Apply for a patent in Norway
- 1 Why apply for a patent?
- 2 Check the market
- 3 Get help from a professional
- 4 The invention must be new
- 5 Check the rights of others
- 6 Application process
- 7 Possible obstacles on the way to a patent
- 8 Patent in other countries?
- 9 Examples
- 10 What does it cost?
- 11 Templates
- 12 No Norwegian ID number?
- 13 Applications (drafts and/or filed) and receipts
5. Check the rights of others before filing your application
It may be useful to spend some time searching patent databases to see what is already available with similar technology.
The Norwegian Industrial Property Office (NIPO) can check for you
If you would like the NIPO to check Norwegian and international databases for you, you can order a preliminary search. This is a paid service.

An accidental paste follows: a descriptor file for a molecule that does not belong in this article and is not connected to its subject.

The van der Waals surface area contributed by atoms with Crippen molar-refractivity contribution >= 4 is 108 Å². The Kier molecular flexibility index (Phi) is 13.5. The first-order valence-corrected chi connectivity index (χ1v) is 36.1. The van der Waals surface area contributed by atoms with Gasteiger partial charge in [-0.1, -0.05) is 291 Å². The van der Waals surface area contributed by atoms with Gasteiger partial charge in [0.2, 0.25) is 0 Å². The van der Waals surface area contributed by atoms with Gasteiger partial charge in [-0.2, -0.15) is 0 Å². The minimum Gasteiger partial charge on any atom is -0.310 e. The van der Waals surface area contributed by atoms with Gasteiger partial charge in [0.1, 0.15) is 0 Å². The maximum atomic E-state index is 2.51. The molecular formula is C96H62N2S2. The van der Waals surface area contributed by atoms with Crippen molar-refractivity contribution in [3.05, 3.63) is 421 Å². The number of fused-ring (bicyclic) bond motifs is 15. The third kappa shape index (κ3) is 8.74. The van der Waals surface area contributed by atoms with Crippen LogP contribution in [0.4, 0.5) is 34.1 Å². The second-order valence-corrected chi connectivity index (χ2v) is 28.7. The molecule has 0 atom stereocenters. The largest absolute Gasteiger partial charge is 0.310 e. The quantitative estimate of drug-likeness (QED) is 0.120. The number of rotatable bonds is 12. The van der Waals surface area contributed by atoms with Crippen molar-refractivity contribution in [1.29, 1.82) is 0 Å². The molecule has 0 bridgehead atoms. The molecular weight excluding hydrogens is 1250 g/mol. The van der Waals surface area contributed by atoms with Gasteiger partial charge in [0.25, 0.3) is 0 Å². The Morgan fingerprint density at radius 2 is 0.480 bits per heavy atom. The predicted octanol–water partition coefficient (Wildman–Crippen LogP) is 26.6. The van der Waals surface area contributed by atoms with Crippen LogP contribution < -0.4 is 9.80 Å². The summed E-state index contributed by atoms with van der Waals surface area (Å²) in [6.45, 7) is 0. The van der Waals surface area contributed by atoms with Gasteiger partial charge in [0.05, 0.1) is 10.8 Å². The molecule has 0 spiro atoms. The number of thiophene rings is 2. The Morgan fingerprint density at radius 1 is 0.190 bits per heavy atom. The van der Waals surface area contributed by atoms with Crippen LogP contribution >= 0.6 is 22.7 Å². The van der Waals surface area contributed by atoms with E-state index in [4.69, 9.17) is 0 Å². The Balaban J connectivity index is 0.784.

As a patent authority, we use one of the world's fastest and most comprehensive search tools, covering extensive databases of patents and other literature. The databases include documents from many countries such as China, Korea, Germany and the United States, and a wide range of field-specific databases in chemistry, ICT, oil, etc.
It is important to be aware that a preliminary search does not give you an exclusive right. You must still file a patent application to protect your invention.
You can also check yourself
To find out if your invention is new worldwide, we recommend that you search international patent databases such as Espacenet and Google patents. (See the links below).
The NIPO database gives you access to all national patent applications and rights that are publically available.
You should also do internet searches, and check especially scientific and technical information/ articles in your particular field.
Your invention may be known from before, even if you do not find similar technology in an internet search. Searching for prior art can be complicated, especially in patent literature, where special words and expressions are used.
Have you read all 13 items listed at the top of the page?